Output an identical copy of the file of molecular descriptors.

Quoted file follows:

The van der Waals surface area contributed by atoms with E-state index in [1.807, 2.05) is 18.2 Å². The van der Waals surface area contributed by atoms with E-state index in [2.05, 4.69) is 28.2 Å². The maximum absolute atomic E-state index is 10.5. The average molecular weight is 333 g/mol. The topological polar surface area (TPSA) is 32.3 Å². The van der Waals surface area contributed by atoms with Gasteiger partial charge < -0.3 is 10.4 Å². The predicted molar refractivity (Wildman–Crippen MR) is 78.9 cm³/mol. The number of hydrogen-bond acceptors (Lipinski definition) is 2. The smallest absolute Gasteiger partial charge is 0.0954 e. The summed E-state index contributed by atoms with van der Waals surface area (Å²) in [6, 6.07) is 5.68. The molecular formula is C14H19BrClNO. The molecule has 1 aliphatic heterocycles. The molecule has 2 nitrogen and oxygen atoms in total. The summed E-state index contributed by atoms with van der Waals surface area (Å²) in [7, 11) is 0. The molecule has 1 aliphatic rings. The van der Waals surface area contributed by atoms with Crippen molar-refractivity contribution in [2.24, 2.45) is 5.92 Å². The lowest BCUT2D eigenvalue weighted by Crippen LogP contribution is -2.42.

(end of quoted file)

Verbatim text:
The van der Waals surface area contributed by atoms with E-state index in [1.807, 2.05) is 18.2 Å². The van der Waals surface area contributed by atoms with E-state index in [2.05, 4.69) is 28.2 Å². The maximum absolute atomic E-state index is 10.5. The average molecular weight is 333 g/mol. The topological polar surface area (TPSA) is 32.3 Å². The van der Waals surface area contributed by atoms with Gasteiger partial charge < -0.3 is 10.4 Å². The predicted molar refractivity (Wildman–Crippen MR) is 78.9 cm³/mol. The number of hydrogen-bond acceptors (Lipinski definition) is 2. The smallest absolute Gasteiger partial charge is 0.0954 e. The summed E-state index contributed by atoms with van der Waals surface area (Å²) in [6, 6.07) is 5.68. The molecular formula is C14H19BrClNO. The molecule has 1 aliphatic heterocycles. The molecule has 2 nitrogen and oxygen atoms in total. The summed E-state index contributed by atoms with van der Waals surface area (Å²) in [7, 11) is 0. The molecule has 1 aliphatic rings. The van der Waals surface area contributed by atoms with Crippen molar-refractivity contribution in [2.24, 2.45) is 5.92 Å². The lowest BCUT2D eigenvalue weighted by Crippen LogP contribution is -2.42.